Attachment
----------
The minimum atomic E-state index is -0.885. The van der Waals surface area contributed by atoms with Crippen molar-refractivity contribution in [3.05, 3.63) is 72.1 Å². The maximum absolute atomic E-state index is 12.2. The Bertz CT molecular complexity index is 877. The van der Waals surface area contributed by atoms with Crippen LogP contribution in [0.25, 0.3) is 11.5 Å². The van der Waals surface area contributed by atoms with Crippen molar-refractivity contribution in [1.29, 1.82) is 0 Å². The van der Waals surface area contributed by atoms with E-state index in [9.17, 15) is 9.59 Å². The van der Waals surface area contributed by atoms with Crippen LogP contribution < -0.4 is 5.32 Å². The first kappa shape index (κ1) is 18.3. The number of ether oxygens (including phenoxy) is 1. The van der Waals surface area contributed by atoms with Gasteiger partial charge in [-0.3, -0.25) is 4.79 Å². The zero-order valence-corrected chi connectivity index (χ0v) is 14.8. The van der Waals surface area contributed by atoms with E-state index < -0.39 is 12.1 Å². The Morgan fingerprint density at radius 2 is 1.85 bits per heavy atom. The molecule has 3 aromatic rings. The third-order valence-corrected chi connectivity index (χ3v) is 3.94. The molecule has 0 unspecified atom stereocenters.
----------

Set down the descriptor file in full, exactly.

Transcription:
The minimum atomic E-state index is -0.885. The van der Waals surface area contributed by atoms with Crippen molar-refractivity contribution in [3.05, 3.63) is 72.1 Å². The maximum absolute atomic E-state index is 12.2. The Bertz CT molecular complexity index is 877. The van der Waals surface area contributed by atoms with Crippen LogP contribution in [0.25, 0.3) is 11.5 Å². The van der Waals surface area contributed by atoms with Crippen molar-refractivity contribution in [1.29, 1.82) is 0 Å². The van der Waals surface area contributed by atoms with E-state index in [9.17, 15) is 9.59 Å². The van der Waals surface area contributed by atoms with Crippen LogP contribution < -0.4 is 5.32 Å². The first kappa shape index (κ1) is 18.3. The number of ether oxygens (including phenoxy) is 1. The van der Waals surface area contributed by atoms with Gasteiger partial charge in [-0.3, -0.25) is 4.79 Å². The zero-order valence-corrected chi connectivity index (χ0v) is 14.8. The van der Waals surface area contributed by atoms with E-state index < -0.39 is 12.1 Å². The Morgan fingerprint density at radius 2 is 1.85 bits per heavy atom. The molecule has 3 aromatic rings. The third-order valence-corrected chi connectivity index (χ3v) is 3.94. The molecule has 0 unspecified atom stereocenters.